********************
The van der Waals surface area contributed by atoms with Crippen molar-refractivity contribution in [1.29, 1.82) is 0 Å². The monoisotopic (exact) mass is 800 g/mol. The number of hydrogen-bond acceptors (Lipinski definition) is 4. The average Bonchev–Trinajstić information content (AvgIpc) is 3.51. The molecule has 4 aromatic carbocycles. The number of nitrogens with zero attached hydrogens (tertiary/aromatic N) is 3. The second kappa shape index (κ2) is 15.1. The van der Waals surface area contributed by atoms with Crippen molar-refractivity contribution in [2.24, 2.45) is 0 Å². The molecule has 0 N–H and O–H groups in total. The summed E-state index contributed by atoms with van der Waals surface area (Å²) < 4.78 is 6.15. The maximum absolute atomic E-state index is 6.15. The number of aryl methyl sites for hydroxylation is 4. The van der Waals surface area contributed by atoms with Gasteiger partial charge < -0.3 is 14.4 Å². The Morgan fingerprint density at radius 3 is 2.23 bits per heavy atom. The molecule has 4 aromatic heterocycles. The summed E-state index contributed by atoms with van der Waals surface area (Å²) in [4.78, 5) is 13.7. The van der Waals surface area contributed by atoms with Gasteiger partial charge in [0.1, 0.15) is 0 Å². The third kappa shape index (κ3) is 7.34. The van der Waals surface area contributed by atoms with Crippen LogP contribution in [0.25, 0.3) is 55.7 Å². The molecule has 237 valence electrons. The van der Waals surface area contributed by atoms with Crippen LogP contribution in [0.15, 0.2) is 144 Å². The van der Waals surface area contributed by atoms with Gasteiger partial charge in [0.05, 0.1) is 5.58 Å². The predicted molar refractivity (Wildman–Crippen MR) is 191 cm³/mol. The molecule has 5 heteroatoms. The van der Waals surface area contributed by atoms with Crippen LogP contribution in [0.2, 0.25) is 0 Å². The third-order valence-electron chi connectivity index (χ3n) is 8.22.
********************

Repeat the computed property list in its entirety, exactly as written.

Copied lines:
The van der Waals surface area contributed by atoms with Crippen molar-refractivity contribution in [1.29, 1.82) is 0 Å². The monoisotopic (exact) mass is 800 g/mol. The number of hydrogen-bond acceptors (Lipinski definition) is 4. The average Bonchev–Trinajstić information content (AvgIpc) is 3.51. The molecule has 4 aromatic carbocycles. The number of nitrogens with zero attached hydrogens (tertiary/aromatic N) is 3. The second kappa shape index (κ2) is 15.1. The van der Waals surface area contributed by atoms with Crippen molar-refractivity contribution in [2.24, 2.45) is 0 Å². The molecule has 0 N–H and O–H groups in total. The summed E-state index contributed by atoms with van der Waals surface area (Å²) < 4.78 is 6.15. The maximum absolute atomic E-state index is 6.15. The number of aryl methyl sites for hydroxylation is 4. The van der Waals surface area contributed by atoms with Gasteiger partial charge < -0.3 is 14.4 Å². The Morgan fingerprint density at radius 3 is 2.23 bits per heavy atom. The molecule has 4 aromatic heterocycles. The summed E-state index contributed by atoms with van der Waals surface area (Å²) in [4.78, 5) is 13.7. The van der Waals surface area contributed by atoms with Gasteiger partial charge in [0.1, 0.15) is 0 Å². The third kappa shape index (κ3) is 7.34. The van der Waals surface area contributed by atoms with Crippen LogP contribution in [0.25, 0.3) is 55.7 Å². The molecule has 237 valence electrons. The van der Waals surface area contributed by atoms with Crippen LogP contribution in [0.15, 0.2) is 144 Å². The van der Waals surface area contributed by atoms with Gasteiger partial charge in [0.05, 0.1) is 5.58 Å². The predicted molar refractivity (Wildman–Crippen MR) is 191 cm³/mol. The molecule has 5 heteroatoms. The van der Waals surface area contributed by atoms with Crippen LogP contribution in [0.2, 0.25) is 0 Å². The third-order valence-electron chi connectivity index (χ3n) is 8.22.